6. “Science and beauty are two sides of the same coin”

    I’ve always said that science and technology are two side of the same coins. since one need the other in order to progress. better tech, better telescopes. better telescopes better science, and so on. science (and engineering which is just applied math, the language of science) develops better computers which make better models on phenomena we see in the Cosmos, which Both are beautiful.

    it makes me pause and thrill to think of all the science that goes into, well, EVERYTHING in our world

  7. Bart

    I’m probably simply forgetting some of my basic chemistry here, but …

    What happens to those tons of e.g. titanium after it vaporizes? It can’t remain at 2500+K for long, and it hasn’t changed into something other than titanium (has it?). Falls to the ground as individual atoms, perhaps in rain? Floats around in the atmosphere indefinitely? First the latter, then the former?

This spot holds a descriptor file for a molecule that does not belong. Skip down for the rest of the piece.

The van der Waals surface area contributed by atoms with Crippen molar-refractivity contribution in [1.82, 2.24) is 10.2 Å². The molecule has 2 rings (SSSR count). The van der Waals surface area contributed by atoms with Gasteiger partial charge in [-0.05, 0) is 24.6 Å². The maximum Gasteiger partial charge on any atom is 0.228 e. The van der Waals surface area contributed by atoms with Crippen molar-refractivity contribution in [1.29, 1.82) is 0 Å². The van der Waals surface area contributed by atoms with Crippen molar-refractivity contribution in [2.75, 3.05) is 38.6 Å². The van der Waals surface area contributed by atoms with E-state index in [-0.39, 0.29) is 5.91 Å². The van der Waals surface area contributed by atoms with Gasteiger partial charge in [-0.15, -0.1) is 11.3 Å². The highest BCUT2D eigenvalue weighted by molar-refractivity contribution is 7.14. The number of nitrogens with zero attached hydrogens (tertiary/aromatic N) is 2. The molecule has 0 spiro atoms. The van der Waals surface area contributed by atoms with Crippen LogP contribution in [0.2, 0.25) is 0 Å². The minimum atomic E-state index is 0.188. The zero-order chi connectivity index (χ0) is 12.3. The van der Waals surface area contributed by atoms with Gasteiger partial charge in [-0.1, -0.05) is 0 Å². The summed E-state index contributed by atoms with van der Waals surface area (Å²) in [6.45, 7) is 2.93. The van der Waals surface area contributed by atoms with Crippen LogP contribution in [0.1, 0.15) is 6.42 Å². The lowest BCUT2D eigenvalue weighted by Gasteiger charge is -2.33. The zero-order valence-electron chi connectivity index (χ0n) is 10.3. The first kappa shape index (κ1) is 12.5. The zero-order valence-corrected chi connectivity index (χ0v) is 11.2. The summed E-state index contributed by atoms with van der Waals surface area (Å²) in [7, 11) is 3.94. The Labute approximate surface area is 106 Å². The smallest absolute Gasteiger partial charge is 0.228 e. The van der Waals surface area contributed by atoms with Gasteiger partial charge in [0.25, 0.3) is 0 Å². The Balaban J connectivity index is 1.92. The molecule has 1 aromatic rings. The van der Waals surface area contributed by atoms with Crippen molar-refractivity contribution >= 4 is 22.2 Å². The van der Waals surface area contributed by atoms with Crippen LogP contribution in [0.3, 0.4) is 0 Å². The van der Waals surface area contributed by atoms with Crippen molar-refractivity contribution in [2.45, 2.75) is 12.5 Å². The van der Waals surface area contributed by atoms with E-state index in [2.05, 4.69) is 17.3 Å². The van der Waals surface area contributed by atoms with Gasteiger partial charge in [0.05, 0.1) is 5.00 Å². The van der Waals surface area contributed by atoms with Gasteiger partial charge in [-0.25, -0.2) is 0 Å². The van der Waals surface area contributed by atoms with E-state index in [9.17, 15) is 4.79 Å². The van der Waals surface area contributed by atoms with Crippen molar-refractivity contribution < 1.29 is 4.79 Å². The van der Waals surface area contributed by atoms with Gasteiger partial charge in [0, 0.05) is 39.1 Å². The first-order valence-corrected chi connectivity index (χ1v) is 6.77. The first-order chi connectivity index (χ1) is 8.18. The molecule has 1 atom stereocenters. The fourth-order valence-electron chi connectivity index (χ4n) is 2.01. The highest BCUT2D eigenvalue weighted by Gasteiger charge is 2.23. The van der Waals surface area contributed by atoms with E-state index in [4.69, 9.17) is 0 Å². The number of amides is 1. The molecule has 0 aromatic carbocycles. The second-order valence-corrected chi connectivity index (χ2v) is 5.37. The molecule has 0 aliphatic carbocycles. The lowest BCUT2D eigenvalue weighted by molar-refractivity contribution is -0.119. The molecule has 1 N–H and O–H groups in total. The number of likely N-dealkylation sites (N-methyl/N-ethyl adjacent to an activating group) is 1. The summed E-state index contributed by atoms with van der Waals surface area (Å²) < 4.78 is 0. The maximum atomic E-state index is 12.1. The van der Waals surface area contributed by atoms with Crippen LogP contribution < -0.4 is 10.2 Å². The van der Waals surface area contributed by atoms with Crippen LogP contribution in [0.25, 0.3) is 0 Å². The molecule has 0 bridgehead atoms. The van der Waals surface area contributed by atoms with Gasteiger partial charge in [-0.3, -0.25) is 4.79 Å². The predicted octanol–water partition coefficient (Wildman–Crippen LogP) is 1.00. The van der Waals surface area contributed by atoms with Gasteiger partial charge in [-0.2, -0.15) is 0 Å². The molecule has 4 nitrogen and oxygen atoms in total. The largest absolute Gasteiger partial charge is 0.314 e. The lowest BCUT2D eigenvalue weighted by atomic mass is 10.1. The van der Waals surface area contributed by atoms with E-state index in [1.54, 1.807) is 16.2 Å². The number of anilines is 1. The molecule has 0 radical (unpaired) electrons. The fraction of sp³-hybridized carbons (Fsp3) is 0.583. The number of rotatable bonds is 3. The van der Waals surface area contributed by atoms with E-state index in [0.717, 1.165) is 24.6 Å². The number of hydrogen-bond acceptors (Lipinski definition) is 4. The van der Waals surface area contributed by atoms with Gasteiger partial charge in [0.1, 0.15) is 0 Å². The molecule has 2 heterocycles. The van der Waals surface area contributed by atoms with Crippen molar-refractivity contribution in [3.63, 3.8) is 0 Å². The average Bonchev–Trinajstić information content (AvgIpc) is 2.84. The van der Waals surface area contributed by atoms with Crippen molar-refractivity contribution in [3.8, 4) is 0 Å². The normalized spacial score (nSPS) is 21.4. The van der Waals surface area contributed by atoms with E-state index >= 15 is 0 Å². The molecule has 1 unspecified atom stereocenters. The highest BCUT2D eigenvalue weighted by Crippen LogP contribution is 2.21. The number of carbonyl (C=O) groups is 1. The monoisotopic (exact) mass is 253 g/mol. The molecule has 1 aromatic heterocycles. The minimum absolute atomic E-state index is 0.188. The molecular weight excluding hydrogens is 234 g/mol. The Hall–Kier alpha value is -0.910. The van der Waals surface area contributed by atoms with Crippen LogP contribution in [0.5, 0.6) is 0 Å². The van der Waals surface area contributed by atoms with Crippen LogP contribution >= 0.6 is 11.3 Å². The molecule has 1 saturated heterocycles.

Are there experiments that try to collect micrometeoroids before they burn up, maybe using something like aerogel suspended from a balloon?

  8. ChemBob

    Bart

    As an example, the ionized Ti is most likely to combine with oxygen and form TiO or TiO2. Relatively benign, found in white paint.

  9. Blind Squirrel FCD

    Richard drumm the astronomy bum: Didn’t you read the article? What part of

    But these meteors are too small to create enough light to measure.

    don’t you understand?
    BS

  10. MadScientist

    You can also ‘hear’ meteors on radio. :) I never did stop to think of why that’s so – is it just the streaming ions creating pulses which effectively emit over a very broad range of frequencies?